Forced and bogus self-employment

What situations may involve forced or bogus self-employment?

Forced self-employment may be established in situations where work is available without any opportunity for an employment relationship. Work usually takes place in an employment relationship, and the terms and conditions of employment resemble those of work carried out based on an employment relationship. However, the work is reported or agreed to take place as self-employment, and part of the business risks are transferred to the worker. The purpose of bogus self-employment is to mask an employment relationship as self-employment to avoid the obligations laid down in employment, social security and tax legislation.

Self-employment is not always voluntary

Those who are in the weakest position in the labour market may be forced into self-employment. Foreign employees and asylum seekers are used in different jobs under the status of a self-employed individual so that the responsibility for the employer’s obligations is artificially transferred to the worker. Compensation for work may be below the minimum level set for wages in collective agreements and, in the worst case, the situation may meet the characteristics of extortionate work discrimination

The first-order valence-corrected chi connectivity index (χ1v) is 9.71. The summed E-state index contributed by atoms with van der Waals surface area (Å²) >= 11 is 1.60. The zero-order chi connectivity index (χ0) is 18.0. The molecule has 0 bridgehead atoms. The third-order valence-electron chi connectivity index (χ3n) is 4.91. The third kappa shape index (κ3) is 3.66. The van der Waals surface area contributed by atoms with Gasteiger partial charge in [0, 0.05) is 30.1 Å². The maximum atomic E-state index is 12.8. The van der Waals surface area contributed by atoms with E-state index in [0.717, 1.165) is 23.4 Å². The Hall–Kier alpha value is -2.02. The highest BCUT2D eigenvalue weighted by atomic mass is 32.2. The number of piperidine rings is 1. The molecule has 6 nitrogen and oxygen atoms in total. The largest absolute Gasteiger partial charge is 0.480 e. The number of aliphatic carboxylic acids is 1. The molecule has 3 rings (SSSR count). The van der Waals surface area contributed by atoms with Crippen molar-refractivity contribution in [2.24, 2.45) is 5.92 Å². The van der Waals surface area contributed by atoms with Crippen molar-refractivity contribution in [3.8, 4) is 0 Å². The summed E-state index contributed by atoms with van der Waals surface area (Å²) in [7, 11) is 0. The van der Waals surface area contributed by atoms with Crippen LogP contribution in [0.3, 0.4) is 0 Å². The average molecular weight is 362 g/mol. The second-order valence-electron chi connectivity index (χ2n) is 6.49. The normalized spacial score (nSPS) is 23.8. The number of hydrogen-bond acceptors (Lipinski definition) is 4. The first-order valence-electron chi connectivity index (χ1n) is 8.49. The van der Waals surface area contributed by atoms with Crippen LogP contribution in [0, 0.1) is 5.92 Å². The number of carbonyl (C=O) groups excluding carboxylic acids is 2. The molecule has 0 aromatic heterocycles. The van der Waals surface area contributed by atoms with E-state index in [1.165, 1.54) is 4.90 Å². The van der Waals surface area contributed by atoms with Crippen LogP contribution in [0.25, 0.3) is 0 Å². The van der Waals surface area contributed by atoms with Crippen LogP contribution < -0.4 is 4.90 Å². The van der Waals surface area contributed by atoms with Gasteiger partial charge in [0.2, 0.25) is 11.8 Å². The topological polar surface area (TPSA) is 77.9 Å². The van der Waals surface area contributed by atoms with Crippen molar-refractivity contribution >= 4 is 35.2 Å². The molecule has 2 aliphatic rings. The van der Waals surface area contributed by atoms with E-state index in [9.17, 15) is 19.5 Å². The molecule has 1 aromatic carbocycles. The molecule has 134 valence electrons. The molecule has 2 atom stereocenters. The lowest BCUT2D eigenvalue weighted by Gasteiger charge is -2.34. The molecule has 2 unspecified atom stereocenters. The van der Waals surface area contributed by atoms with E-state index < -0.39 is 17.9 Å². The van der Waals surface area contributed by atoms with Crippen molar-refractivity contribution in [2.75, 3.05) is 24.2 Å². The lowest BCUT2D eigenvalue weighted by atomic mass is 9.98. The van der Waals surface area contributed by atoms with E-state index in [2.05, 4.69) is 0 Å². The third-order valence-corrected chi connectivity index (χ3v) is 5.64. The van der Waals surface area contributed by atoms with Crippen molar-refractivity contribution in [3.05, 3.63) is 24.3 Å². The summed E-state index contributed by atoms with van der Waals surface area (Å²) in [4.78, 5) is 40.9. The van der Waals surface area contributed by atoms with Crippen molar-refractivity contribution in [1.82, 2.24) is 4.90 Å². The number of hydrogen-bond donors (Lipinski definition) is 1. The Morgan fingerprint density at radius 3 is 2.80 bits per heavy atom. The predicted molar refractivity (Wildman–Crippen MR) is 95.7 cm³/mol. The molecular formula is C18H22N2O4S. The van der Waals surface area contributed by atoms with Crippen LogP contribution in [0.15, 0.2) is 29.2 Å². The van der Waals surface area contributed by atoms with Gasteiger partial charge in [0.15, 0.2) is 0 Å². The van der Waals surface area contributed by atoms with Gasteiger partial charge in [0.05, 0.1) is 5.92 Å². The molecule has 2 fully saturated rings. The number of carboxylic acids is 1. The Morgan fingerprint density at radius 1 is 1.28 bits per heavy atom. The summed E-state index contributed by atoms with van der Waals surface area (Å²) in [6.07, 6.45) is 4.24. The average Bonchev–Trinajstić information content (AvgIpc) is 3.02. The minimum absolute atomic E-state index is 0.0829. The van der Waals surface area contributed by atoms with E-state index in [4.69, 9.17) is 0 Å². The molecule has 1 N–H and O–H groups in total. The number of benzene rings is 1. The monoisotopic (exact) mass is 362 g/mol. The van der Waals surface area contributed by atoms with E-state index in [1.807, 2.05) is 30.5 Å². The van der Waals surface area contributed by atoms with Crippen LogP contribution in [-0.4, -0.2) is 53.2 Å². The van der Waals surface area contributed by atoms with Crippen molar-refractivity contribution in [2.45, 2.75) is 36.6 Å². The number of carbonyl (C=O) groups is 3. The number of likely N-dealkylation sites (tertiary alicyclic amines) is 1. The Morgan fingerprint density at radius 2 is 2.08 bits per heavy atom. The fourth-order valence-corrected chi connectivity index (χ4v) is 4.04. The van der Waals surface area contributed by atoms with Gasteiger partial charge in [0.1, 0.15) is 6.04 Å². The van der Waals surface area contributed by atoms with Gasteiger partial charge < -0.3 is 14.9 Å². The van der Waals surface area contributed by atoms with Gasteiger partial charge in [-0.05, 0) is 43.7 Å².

Roles related to forced and bogus self-employment:

  • Bogus self-employment – intentional or unintentional avoidance of the employer’s obligations
  • Exploited individual – in most cases a foreign individual is forced to work at a low price and with weak terms and conditions of employment without the individual being aware of their situation
  • Victim – in the worst case, criminal activities are linked to human trafficking
  • Gainer – the individual who benefits from the activities, often financially
  • Enabler – the individual who brings people to the country (marketing work, running advertising campaigns in departure countries, helping with paperwork and in establishing companies, and preparing assignment agreements – illegally starting employment before all permits are in place)
  • Individuals who cover up the activities – long subcontracting chains enable covered-up activities, a client at a higher level may not be aware of any problems at lower levels or know who works where

Motives of different operators:

  • Financial motives for gainers and enablers
  • An individual may still be satisfied with their earnings, even if they are below the minimum limits set in the legislation and collective agreements
  • Obtaining a residence permit
  • Receiving flexible workforce quickly for a short period
  • With regard to bureaucracy, easier to hire undeclared workers or legal workers through invoicing service companies

Direct and indirect impact of forced and bogus self-employment:

  • The worker may not have the appropriate social security
  • Employer contributions often remain unpaid
  • The worker’s position is usually weak
  • The worker does not obtain information about their rights if they have to depend on others due to ignorance, the lack of contacts or insufficient linguistic skills
  • In the worst case, the situation involves human trafficking